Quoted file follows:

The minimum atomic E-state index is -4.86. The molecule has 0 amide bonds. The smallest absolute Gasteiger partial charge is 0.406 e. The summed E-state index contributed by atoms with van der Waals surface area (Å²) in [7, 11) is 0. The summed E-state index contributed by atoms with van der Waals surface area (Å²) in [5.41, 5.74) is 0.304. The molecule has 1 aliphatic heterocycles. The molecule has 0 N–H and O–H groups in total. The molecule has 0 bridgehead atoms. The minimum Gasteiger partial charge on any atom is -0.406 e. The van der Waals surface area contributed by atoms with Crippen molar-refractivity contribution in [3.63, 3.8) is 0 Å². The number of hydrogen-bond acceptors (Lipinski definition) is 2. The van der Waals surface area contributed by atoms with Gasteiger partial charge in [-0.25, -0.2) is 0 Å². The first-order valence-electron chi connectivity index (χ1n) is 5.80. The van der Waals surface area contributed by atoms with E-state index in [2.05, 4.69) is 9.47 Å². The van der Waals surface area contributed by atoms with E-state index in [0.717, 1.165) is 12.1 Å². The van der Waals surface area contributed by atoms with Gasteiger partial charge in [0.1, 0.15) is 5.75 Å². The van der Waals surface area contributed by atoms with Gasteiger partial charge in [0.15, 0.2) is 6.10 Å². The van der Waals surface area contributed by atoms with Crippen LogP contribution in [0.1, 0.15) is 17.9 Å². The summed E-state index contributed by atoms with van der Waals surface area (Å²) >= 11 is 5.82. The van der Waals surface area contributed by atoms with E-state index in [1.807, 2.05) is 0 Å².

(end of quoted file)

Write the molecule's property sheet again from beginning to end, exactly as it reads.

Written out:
The minimum atomic E-state index is -4.86. The molecule has 0 amide bonds. The smallest absolute Gasteiger partial charge is 0.406 e. The summed E-state index contributed by atoms with van der Waals surface area (Å²) in [7, 11) is 0. The summed E-state index contributed by atoms with van der Waals surface area (Å²) in [5.41, 5.74) is 0.304. The molecule has 1 aliphatic heterocycles. The molecule has 0 N–H and O–H groups in total. The molecule has 0 bridgehead atoms. The minimum Gasteiger partial charge on any atom is -0.406 e. The van der Waals surface area contributed by atoms with Crippen molar-refractivity contribution in [3.63, 3.8) is 0 Å². The number of hydrogen-bond acceptors (Lipinski definition) is 2. The van der Waals surface area contributed by atoms with Gasteiger partial charge in [-0.25, -0.2) is 0 Å². The first-order valence-electron chi connectivity index (χ1n) is 5.80. The van der Waals surface area contributed by atoms with E-state index in [2.05, 4.69) is 9.47 Å². The van der Waals surface area contributed by atoms with E-state index in [0.717, 1.165) is 12.1 Å². The van der Waals surface area contributed by atoms with Gasteiger partial charge in [0.1, 0.15) is 5.75 Å². The van der Waals surface area contributed by atoms with Gasteiger partial charge in [0.15, 0.2) is 6.10 Å². The van der Waals surface area contributed by atoms with Crippen LogP contribution in [0.1, 0.15) is 17.9 Å². The summed E-state index contributed by atoms with van der Waals surface area (Å²) >= 11 is 5.82. The van der Waals surface area contributed by atoms with E-state index in [1.807, 2.05) is 0 Å².